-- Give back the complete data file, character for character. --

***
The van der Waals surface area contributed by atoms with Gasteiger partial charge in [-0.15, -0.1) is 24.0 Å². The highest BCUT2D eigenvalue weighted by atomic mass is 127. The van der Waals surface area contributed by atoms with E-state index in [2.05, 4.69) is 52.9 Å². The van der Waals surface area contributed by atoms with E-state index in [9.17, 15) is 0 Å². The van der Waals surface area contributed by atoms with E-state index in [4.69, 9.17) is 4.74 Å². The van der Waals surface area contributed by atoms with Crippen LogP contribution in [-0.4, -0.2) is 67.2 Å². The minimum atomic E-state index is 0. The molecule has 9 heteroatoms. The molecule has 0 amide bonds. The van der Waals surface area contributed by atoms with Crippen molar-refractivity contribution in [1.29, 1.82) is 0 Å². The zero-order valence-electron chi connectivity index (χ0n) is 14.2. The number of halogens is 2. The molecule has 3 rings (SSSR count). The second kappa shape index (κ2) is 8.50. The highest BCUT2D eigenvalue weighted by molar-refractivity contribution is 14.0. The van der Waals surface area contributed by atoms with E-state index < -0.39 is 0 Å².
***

The van der Waals surface area contributed by atoms with Gasteiger partial charge in [-0.15, -0.1) is 24.0 Å². The highest BCUT2D eigenvalue weighted by atomic mass is 127. The van der Waals surface area contributed by atoms with E-state index in [2.05, 4.69) is 52.9 Å². The van der Waals surface area contributed by atoms with E-state index in [9.17, 15) is 0 Å². The van der Waals surface area contributed by atoms with E-state index in [4.69, 9.17) is 4.74 Å². The van der Waals surface area contributed by atoms with Crippen LogP contribution in [-0.4, -0.2) is 67.2 Å². The minimum atomic E-state index is 0. The molecule has 9 heteroatoms. The molecule has 0 amide bonds. The van der Waals surface area contributed by atoms with Crippen molar-refractivity contribution in [1.29, 1.82) is 0 Å². The zero-order valence-electron chi connectivity index (χ0n) is 14.2. The number of halogens is 2. The molecule has 3 rings (SSSR count). The second kappa shape index (κ2) is 8.50. The highest BCUT2D eigenvalue weighted by molar-refractivity contribution is 14.0. The van der Waals surface area contributed by atoms with E-state index < -0.39 is 0 Å².